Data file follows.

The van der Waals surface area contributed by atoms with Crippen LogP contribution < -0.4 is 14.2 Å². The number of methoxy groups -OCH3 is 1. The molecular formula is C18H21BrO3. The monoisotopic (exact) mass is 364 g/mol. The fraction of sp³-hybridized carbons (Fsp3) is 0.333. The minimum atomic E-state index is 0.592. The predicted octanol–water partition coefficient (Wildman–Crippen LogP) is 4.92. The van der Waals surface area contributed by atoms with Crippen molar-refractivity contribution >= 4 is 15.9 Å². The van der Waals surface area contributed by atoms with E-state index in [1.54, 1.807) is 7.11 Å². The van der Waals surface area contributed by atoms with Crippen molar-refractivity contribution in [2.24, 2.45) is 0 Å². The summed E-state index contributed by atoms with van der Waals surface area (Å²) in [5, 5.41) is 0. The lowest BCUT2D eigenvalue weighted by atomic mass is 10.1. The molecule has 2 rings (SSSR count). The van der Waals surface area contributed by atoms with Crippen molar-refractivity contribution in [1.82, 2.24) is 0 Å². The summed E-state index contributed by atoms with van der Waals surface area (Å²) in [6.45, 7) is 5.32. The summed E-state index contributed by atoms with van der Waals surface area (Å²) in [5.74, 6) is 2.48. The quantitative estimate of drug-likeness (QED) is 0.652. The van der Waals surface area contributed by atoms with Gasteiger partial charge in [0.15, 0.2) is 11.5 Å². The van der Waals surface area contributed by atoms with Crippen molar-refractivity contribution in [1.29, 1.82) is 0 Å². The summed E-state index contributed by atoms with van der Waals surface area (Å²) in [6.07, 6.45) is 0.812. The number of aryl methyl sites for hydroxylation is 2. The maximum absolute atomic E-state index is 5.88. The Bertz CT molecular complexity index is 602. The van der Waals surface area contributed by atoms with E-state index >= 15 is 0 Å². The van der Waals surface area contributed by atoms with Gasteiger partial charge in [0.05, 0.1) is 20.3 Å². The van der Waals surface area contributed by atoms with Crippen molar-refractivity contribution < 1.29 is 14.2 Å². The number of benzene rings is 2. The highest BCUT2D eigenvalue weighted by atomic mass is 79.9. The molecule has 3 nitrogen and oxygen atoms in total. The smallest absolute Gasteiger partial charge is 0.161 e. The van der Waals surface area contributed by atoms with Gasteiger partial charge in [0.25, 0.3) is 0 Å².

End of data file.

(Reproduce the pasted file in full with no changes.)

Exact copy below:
The van der Waals surface area contributed by atoms with Crippen LogP contribution < -0.4 is 14.2 Å². The number of methoxy groups -OCH3 is 1. The molecular formula is C18H21BrO3. The monoisotopic (exact) mass is 364 g/mol. The fraction of sp³-hybridized carbons (Fsp3) is 0.333. The minimum atomic E-state index is 0.592. The predicted octanol–water partition coefficient (Wildman–Crippen LogP) is 4.92. The van der Waals surface area contributed by atoms with Crippen molar-refractivity contribution >= 4 is 15.9 Å². The van der Waals surface area contributed by atoms with E-state index in [1.54, 1.807) is 7.11 Å². The van der Waals surface area contributed by atoms with Crippen molar-refractivity contribution in [2.24, 2.45) is 0 Å². The summed E-state index contributed by atoms with van der Waals surface area (Å²) in [5, 5.41) is 0. The lowest BCUT2D eigenvalue weighted by atomic mass is 10.1. The molecule has 2 rings (SSSR count). The van der Waals surface area contributed by atoms with Crippen molar-refractivity contribution in [1.82, 2.24) is 0 Å². The summed E-state index contributed by atoms with van der Waals surface area (Å²) in [6.45, 7) is 5.32. The summed E-state index contributed by atoms with van der Waals surface area (Å²) in [5.74, 6) is 2.48. The quantitative estimate of drug-likeness (QED) is 0.652. The van der Waals surface area contributed by atoms with Gasteiger partial charge in [0.15, 0.2) is 11.5 Å². The van der Waals surface area contributed by atoms with Crippen molar-refractivity contribution in [1.29, 1.82) is 0 Å². The summed E-state index contributed by atoms with van der Waals surface area (Å²) in [6.07, 6.45) is 0.812. The number of aryl methyl sites for hydroxylation is 2. The maximum absolute atomic E-state index is 5.88. The Bertz CT molecular complexity index is 602. The van der Waals surface area contributed by atoms with E-state index >= 15 is 0 Å². The van der Waals surface area contributed by atoms with Gasteiger partial charge in [0.05, 0.1) is 20.3 Å². The van der Waals surface area contributed by atoms with Crippen molar-refractivity contribution < 1.29 is 14.2 Å². The number of benzene rings is 2. The highest BCUT2D eigenvalue weighted by atomic mass is 79.9. The molecule has 3 nitrogen and oxygen atoms in total. The smallest absolute Gasteiger partial charge is 0.161 e. The van der Waals surface area contributed by atoms with Gasteiger partial charge in [0.25, 0.3) is 0 Å².